We are excited to feature Guest Blogger, Peg Conway, with her debut piece for The Guiding Star Project, Mapping Our Births!
In a sprawling slum outside Nairobi, Kenya, activist cartographers use hand-held GPS devices to put this otherwise undocumented city on the map; they manually enter landmarks like informal schools, storefront churches, and broken manholes. Mapping such data assists residents to advocate with authorities, because there is no public record of the slum’s existence even though 200,000 people live there.
Technology has taken the concept of mapping far beyond its original focus on scaled drawings to the point that in everyday language, mapping can just mean “organizing information.” In other words, mapping is another form of storytelling, that most ancient means of transmitting culture, values, and identity. A more intentional approach to telling birth stories is greatly needed to inspire a more woman- and life-affirming culture, and the concept of mapping could help us re-focus our narratives.
Currently, one default map for birth stories is the progress of cervical dilation. “I was 4 cm when we arrived. Three hours later I was only 6 cm!”
This clinical language conveys common meaning; we understand the progression. A second default mapping is the list of interventions, sometimes used in combination with cervical dilation with the quality of a war story, told with relish and drama.
“When I was past 5 cm, I had an epidural, then I needed increased monitoring.”
“I went in for an induction but then the baby became distressed so they did a C-section.”
Yet these two mapping styles present a limited, potentially negative view of childbirth. And worse, the laboring woman herself is nearly invisible in the telling. In the first few days after giving birth, women frequently need to tell their birth story, sometimes over and over. Speaking it aloud helps her process the wide-ranging emotions of joy, fear, or even disappointment that giving birth engendered. A mapping approach would allow each woman to recount her unique experience from a deeper, more affirming place.
Perhaps the story could be organized around the people who were present and how they contributed to the experience (for good or ill). I’ve given birth three times, and my husband and a midwife feature prominently in all of them. But each birth also has unique moments with particular people – the friend who came with us to my daughter’s birth and provided key support in the immediate postpartum, the doula who kept me calm during a difficult second stage with our youngest son. The tall and steadying nurse who provided warm compresses on my back during my first labor. When I recollect these interactions in detail, it evokes the birth experience in a warm and loving way not always associated with hospital birth.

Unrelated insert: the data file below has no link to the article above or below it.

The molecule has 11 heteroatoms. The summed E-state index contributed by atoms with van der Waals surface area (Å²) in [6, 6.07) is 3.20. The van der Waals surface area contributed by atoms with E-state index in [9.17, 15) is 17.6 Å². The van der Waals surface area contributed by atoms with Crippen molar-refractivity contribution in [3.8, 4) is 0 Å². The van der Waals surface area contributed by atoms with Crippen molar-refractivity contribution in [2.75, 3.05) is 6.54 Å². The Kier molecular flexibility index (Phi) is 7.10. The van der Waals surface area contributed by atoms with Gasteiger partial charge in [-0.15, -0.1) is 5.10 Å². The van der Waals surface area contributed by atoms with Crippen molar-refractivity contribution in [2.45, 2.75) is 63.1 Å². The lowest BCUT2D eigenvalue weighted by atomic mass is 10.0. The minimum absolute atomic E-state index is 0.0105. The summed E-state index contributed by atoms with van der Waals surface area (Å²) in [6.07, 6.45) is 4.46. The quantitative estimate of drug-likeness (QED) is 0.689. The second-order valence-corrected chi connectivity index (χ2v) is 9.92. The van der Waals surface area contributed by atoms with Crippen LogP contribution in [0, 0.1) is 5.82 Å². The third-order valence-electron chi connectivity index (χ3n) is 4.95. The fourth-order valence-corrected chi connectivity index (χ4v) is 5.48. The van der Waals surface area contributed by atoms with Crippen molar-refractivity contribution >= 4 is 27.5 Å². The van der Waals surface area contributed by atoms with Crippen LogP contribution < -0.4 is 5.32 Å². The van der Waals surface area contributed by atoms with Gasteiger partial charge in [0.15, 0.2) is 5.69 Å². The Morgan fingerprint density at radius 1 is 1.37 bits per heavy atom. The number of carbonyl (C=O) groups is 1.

Taking a cue from geographic mapping, we also could identify the major landmarks or crossroads that we encountered during the birth or describe the topography or the climate of the experience. If I were to map my first birth, it would be as a long, dark tunnel under a mountain. Michael finally arrived after an excruciating night of back labor followed by a lengthy pushing stage that culminated in an episiotomy. Yet there was bright light at the end that remains my strongest recollection of his birth. Even though I was totally spent, the instant my hands felt his sturdy back and I looked into his dark brown eyes, I fell in love. Kieran’s birth twenty months later was more like riding rapids on a raft. The river was smooth at the start, and I floated gently until suddenly we encountered level 5 rapids. With the help of my expert guides, I held on and completed the journey breathless, trembling and exhilarated, in awe of nature’s power. Christian’s birth seemed more like a car trip on the interstate. We cruised along without incident for most of the trip, eventually drove through a thunderstorm and then hit a construction delay, but ultimately arrived safe and sound, a bit fatigued.
Each of us can contribute to a cultural re-framing of birth storytelling, and it doesn’t cost money or require lots of time or effort. The next time you speak with a new mother about her birth, try to prompt a bit of reflection.
“What were the key moments for you?”
“Who or what helped you the most?”
“What is your strongest image of the birth?”
Let’s map a new landscape for birth.
Peg Conway is the author of Embodying the Sacred: A Spiritual Preparation for Birth and blogs at Sense of the Faithful. Active in her community, she is running for Council in her village, serves on two non-profit boards, and volunteers at a weekly food pantry. With their two oldest in college and the youngest a high school senior, Peg and her husband are embracing a new stage of life that includes more bike rides, movies, and travel than ever before.
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